The matrix size for this planar MoM simulation is N = 10,771. EM.Picasso's LU solver was used to solver the linear system. The total computation time including the LU decomposition, back-substitution and computation of the full 3D far-field radiation pattern at an angular resolution of 1° along both the azimuth and elevation directions was 150 seconds. At the end of the planar MoM simulation, the following port characteristics are reported:

S11: 0.447781 + 0.118984j

S11(dB): -6.682387

Z11: 123.053609 + 37.286922j

Y11: 0.007443 - 0.002255j

The figures below show the 3D far-field radiation pattern as well as 2D Cartesian radiation pattern cuts in the principal YZ and ZX planes computed at 2.4GHz. A directivity of D0 = 17.3dB is predicted for this array.

3D far-field radiation pattern of the 16-element patch array computed at 2.4GHz.
The 2D Cartesian radiation pattern of the 16-element patch array in the YZ principal plane.
Slot Patch Antenna Design
The 2D Cartesian radiation pattern of the 16-element patch array in the ZX principal plane.

The figures below show the surface electric current distribution maps on the patch and feed planes, as well as the surface magnetic current distribution map on the middle ground plane, all computed at 2.4GHz.

The surface electric current distribution map on the feed network plane at 2.4GHz.
The surface electric current distribution map on the patch radiators at 2.4GHz.
The surface magnetic current distribution map on the coupling slots at 2.4GHz.

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U Slot Patch Antenna Design

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Circular Patch Antenna Design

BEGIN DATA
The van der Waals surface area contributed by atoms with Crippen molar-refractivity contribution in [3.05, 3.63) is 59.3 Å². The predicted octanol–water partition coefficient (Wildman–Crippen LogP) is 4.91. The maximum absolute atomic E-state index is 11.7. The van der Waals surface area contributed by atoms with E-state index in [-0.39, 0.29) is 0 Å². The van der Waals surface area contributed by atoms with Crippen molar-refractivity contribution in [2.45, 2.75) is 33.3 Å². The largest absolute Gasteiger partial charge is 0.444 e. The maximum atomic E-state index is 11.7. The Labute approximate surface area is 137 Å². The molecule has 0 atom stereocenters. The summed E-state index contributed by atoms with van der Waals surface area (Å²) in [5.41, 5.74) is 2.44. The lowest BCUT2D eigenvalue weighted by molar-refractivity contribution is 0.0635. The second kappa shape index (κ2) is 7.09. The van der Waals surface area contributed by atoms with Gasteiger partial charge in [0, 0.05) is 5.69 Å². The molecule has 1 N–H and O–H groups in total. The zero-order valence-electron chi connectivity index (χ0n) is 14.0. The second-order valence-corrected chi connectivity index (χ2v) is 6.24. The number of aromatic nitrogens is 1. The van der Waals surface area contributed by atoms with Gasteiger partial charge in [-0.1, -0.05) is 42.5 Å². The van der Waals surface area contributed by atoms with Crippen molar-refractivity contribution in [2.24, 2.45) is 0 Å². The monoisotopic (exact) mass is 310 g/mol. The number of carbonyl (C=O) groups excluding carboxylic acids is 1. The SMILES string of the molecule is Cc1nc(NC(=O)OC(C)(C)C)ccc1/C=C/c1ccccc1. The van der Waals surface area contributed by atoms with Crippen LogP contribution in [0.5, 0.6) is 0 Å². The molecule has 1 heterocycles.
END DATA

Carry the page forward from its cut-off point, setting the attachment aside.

Ultra wide band is rapidly advancing as a high data rate wireless communication technology. As is the case in conventional wireless communication systems, an antenna also plays a very crucial role in UWB systems. However, there are more challenges in designing a UWB antenna than a narrow band one. A suitable UWB antenna should be capable of operating over an ultra-wide bandwidth as allocated by the FCC. At the same time, satisfactory radiation properties over the entire frequency range are also necessary. This thesis focuses on UWB antenna design and analysis. Studies have been undertaken covering the areas of UWB fundamentals and antenna theory. In recent years, the U-slot patch antenna established itself as a versatile, low profile and cost effective antenna that can be finetuned for ultra-wideband operations. The main objective of this thesis is to propose an effective practical design procedure to design U-Slot antenna and provide physical insight into the design using full wave analysis methods. This research work focuses on developing a novel scheme to design wideband U-Slot antenna. To validate the design technique antenna is fabricated and measured results are compared with the simulated to assess the performance. In this dissertation, effect of reactive loading on probe fed, single layer, U-Slot loaded microstrip antenna is investigated using Theory of Characteristic Modes (TCM). Detailed analysis of reactive loading due to feed location and arm-angle variation is presented. Optimized reactive loading has been shown to produce a modified U-Slot structure without increasing any cost and complexity. The optimized loaded antennas are wideband with a relatively stable radiation pattern. Furthermore, we propose an optimization guideline for a wide band design with stable radiation patterns.